Kent’s city land surveyor is precise about his work

Terry Johnson often knows before most people about upcoming city construction projects in Kent because he’s part of the city’s land-surveying crew. As such, he’s often right in the center of it all, helping to map the sites out.

City of Kent surveyor Terry Johnson calibrates his instrument while surveying off Clark Lake Park Sept. 3.

City of Kent surveyor Terry Johnson calibrates his instrument while surveying off Clark Lake Park Sept. 3.

Terry Johnson often knows before most people about upcoming city construction projects in Kent because he’s part of the city’s land-surveying crew. As such, he’s often right in the center of it all, helping to map the sites out.

As a land survey assistant party chief, Johnson and the rest of the four-man crew take measuring and mapping tools to the streets each day to help prepare for design and construction of city sidewalks, streets, sewers, bridges and event centers.

“We’re usually the first ones in and the last ones out,” said Johnson in an interview Sept. 2 at his public works department office in the Centennial Center.

Johnson takes his global positioning system, tripods, data collector computer and old-fashioned notebooks to sites around the city to produce topographic maps before and after projects. Those maps give city designers and engineers the information they need to construct a street, bridge or building. The crew also stakes the boundary lines for the projects.

Johnson, 52, is in his sixth year with the city after working more than two dozen years as a land surveyor with a private company.

“You’re outside all of the time,” Johnson said about what he likes about his job. “And it’s not super hard. But you do have hard days and easier days.”

It might not be the hardest city job, but it certainly needs to be done accurately.

Steve Merryman, superintendent of the land survey crew, said Johnson’s years of experience help make sure the maps are accurate so plans do not have to be changed later.

“Thirty years of experience is priceless,” Merryman said of Johnson.

One part of Johnson’s job is helping to determine where the city constructs sewer lines. There has to be a slight fall in a sewer system in order for the sewage to flow. That means the elevation measurements must be exact.

“A fraction of an inch is critical in a sewer run,” Merryman said. “That’s why you do not have sewers backing up. If a measurement is off by an inch that could be critical to a sewer not flowing.”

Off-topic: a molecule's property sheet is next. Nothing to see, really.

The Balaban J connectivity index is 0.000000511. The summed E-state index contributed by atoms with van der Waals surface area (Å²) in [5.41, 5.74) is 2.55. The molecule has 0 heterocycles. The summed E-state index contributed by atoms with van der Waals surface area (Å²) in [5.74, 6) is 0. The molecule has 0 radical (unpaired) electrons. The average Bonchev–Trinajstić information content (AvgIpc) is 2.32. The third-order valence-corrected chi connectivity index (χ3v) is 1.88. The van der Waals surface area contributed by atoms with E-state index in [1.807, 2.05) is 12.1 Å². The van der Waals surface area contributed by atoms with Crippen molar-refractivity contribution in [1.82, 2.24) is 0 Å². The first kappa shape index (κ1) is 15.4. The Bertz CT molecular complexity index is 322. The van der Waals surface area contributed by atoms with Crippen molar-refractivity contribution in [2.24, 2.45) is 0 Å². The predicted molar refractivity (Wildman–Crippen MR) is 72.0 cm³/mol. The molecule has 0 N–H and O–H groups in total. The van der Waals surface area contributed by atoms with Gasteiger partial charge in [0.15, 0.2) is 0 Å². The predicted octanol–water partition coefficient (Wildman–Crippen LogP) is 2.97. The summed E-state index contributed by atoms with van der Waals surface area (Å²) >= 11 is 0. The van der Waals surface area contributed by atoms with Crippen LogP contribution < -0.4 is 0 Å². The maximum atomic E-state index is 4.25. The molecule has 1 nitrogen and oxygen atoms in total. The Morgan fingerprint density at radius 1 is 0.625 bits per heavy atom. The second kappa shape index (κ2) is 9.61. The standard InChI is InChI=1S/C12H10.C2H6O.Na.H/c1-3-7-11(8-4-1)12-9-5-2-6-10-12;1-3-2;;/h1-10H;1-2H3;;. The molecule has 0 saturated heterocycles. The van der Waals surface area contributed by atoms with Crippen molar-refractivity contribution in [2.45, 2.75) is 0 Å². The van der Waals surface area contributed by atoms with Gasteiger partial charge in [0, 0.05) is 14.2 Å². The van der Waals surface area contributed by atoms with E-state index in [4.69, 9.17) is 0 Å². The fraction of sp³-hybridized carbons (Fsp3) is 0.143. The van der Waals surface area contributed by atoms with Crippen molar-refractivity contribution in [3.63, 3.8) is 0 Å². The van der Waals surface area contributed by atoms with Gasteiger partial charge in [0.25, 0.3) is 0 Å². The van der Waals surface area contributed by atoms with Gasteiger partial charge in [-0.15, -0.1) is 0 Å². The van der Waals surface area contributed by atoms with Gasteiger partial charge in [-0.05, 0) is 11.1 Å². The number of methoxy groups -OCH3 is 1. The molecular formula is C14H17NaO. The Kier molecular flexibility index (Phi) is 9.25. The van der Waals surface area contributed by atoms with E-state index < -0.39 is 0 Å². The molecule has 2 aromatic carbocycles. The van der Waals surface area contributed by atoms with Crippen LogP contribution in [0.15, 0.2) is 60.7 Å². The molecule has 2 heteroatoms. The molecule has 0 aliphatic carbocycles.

The survey crew also staked and mapped the South 228th Street corridor so a new bridge could be built over the Green River between the West Hill and the Valley. That project involved determining where the bridge could go, how many trees needed to be cleared and the exact elevation climb up the hill.

One of the tools of the trade Johnson uses is a global position system tool to calculate distances. The receiver transmits signals to a data collector. That data collector is then plugged into a computer back in the office and software converts the data into precise measurements.

“We don’t have to go through blackberries, we just shoot around them,” said Johnson, who started out in the survey field using a chain to mark off distances.

Johnson, who grew up in Federal Way, learned land surveying skills on the job. When new equipment comes along, he learns how to use those tools as well, even if he has doubts at first.

“He has so much experience, he tends to fall back on the old ways of doing things,” Merryman said. “If he can use a paper and pencil, he figures why does he have to plug in a calculator.”

Outside of work, Johnson, who has been married for 22 years, enjoys playing guitar at his Auburn home. He took up guitar at age 15. Johnson, who has no children, also works on cars. He said he stays away from working on cars of friends because he only does it as a fun hobby.

When asked about future city land survey projects, Johnson rattled off a lengthy list that includes the 72nd Street extension south of South 196th Street, the extension of South 228th Street up the East Hill, railroad grade separations on South 228th, South 212th and Willis Street, sidewalk improvements downtown, a sewer system for North Park and construction of the city’s East Hill maintenance shops.

The land-survey crew also helped prepare for the levee repairs underway by the U.S. Army Corps of Engineers along the Green River by the Riverbend Golf Course.

“We did the topographic maps so they could see how high the levee is and where it needs to be,” Johnson said.

Contact Steve Hunter at 253-872-6600, ext. 5052 or shunter@reporternewspapers.com.


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